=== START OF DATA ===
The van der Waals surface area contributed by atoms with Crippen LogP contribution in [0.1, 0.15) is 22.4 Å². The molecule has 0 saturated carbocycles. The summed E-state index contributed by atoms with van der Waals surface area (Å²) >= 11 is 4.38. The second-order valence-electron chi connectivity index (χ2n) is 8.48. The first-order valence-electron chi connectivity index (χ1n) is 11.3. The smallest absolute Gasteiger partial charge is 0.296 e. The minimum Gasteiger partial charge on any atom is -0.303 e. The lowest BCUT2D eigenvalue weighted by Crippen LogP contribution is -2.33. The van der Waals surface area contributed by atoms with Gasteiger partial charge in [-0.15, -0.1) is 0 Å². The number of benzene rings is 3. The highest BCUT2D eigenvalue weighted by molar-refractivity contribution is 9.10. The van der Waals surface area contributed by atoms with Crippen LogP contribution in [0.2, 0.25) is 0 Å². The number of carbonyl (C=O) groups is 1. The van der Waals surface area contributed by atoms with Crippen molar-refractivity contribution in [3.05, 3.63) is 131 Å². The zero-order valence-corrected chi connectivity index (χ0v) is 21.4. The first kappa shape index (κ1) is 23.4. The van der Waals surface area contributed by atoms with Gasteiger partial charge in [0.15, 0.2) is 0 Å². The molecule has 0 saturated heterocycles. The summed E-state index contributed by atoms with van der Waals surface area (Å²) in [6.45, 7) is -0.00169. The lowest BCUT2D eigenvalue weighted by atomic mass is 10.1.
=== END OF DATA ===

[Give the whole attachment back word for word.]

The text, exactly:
The van der Waals surface area contributed by atoms with Crippen LogP contribution in [0.1, 0.15) is 22.4 Å². The molecule has 0 saturated carbocycles. The summed E-state index contributed by atoms with van der Waals surface area (Å²) >= 11 is 4.38. The second-order valence-electron chi connectivity index (χ2n) is 8.48. The first-order valence-electron chi connectivity index (χ1n) is 11.3. The smallest absolute Gasteiger partial charge is 0.296 e. The minimum Gasteiger partial charge on any atom is -0.303 e. The lowest BCUT2D eigenvalue weighted by Crippen LogP contribution is -2.33. The van der Waals surface area contributed by atoms with Gasteiger partial charge in [-0.15, -0.1) is 0 Å². The number of benzene rings is 3. The highest BCUT2D eigenvalue weighted by molar-refractivity contribution is 9.10. The van der Waals surface area contributed by atoms with Crippen LogP contribution in [0.2, 0.25) is 0 Å². The number of carbonyl (C=O) groups is 1. The van der Waals surface area contributed by atoms with Crippen molar-refractivity contribution in [3.05, 3.63) is 131 Å². The zero-order valence-corrected chi connectivity index (χ0v) is 21.4. The first kappa shape index (κ1) is 23.4. The van der Waals surface area contributed by atoms with Gasteiger partial charge in [0.15, 0.2) is 0 Å². The molecule has 0 saturated heterocycles. The summed E-state index contributed by atoms with van der Waals surface area (Å²) in [6.45, 7) is -0.00169. The lowest BCUT2D eigenvalue weighted by atomic mass is 10.1.